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An island race

Floating 57,000t concrete submarines 20km across one of the busiest shipping lanes in the world was always going to be a challenge.

Ballasted so that only 300mm showed above the water level, the tunnel elements drew 8.5m. But most of the Baltic on the route was less than 8m deep. The only possibility was to follow the dredged shipping channels until they intersected the 10m deep trench dredged out for the tunnel, swing the units round and tow them up the trench into position.

'But the trench is only 3m each side wider than the element,' points out 0TC production manager Dave Bolton. 'Given the range of weather conditions we were expecting there was no way we could rely entirely on tugs to position the elements. A much more accurate system was needed.'

He goes on: 'We reckoned that by fitting multiple winches on to the element, working off fixed anchors and taking advantage of satellite navigation technology we could both swing the elements and position them within 500mm.

'The real problem was deciding which fixed anchors to use.'

Driving piles as required was one answer. Current speeds and variable seabed conditions pointed towards a more sophisticated solution, the so- called 'anchor islands'.

0TC ordered eight of these islands for the contract. They were basically, miniature, three-legged, jack-up barges. These could be moved from position to position with little fuss and operate into the shallowest water. Once their legs were down they could provide the anchorage needed for the complex manoeuvring in the final stages of float out.

Buoyancy control on the elements is mainly down to five tanks; three which take up all but 20m of the central motorway bore plus one at each end of the outer rail bore. These supplement the carefully calculated areas of first stage ballast concrete poured before float-out.

Normally two elements would be strapped together before flooding. Winches on the bunds would move them to the lower basin, then hold them in position as the water was lowered back to sea level.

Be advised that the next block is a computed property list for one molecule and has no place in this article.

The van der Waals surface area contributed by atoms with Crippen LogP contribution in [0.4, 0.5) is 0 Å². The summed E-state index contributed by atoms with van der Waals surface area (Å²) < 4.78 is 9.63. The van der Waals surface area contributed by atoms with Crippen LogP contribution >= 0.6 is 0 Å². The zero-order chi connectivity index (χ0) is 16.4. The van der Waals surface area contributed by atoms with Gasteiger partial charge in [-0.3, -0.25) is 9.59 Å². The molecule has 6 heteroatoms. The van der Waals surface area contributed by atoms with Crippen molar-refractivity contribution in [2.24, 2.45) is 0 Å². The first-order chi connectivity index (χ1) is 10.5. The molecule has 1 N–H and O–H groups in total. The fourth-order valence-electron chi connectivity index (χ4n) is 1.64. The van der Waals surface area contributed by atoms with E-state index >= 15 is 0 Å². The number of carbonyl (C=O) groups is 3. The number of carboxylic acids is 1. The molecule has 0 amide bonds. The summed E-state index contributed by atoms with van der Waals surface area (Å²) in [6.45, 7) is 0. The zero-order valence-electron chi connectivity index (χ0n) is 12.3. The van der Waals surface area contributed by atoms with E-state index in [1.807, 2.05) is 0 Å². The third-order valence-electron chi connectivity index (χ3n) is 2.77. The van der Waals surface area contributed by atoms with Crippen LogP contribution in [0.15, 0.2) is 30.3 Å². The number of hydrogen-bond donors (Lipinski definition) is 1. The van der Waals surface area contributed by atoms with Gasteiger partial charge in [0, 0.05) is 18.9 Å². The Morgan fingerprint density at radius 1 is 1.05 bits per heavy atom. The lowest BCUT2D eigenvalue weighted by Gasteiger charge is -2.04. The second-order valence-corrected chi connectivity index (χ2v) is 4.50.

All being well the elements would be separated, winched to opposite sides of the basin and moored up, while towing and mooring bollards were fitted. The anchor island would be positioned, the floating outer gate towed away, and the first of the elements would begin its ponderous move out of the basin. As it emerged the two sections of the catamaran pontoon would be floated into position at each end.

'This pontoon was a new idea to me,' Bolton admits. 'But we needed to place the element very accurately with 10m to 12m of water above. The catamaran promised precise control of the lowering process, and it also carried all the positioning winches.'

Moored up to dolphins outside the basin, the element would be fitted with its access shaft and command/control and survey towers with the aid of a floating crane. Then it was a matter of waiting for a weather window.

Tugs played a secondary role during the turn and final positioning. Their job was to move the eight islands from place to place as the turn progressed and the element began its final journey. Islands would jack- up, the wires from some of the pontoon winches would be connected, the element would move slowly forward. As it moved, islands left behind would jack-down and be towed past the element into new positions, ready to take the strain again.

Acting together, the winches and the satellite navigation system ease the element into its target position before the eight hour lowering operation began. Once a diver with a video camera had confirmed lowering accuracy, the winch on a small pontoon moored to the previous element would ease the barely-buoyant mass forward until the two halves of the guide frame were mated.

Finally, with backfilling well advanced, the temporary prestressing bars could be released and ballast concreting completed. Ballast tanks and bulkheads, like the guide frame, could then be dismantled and returned to the casting yard for re-use.

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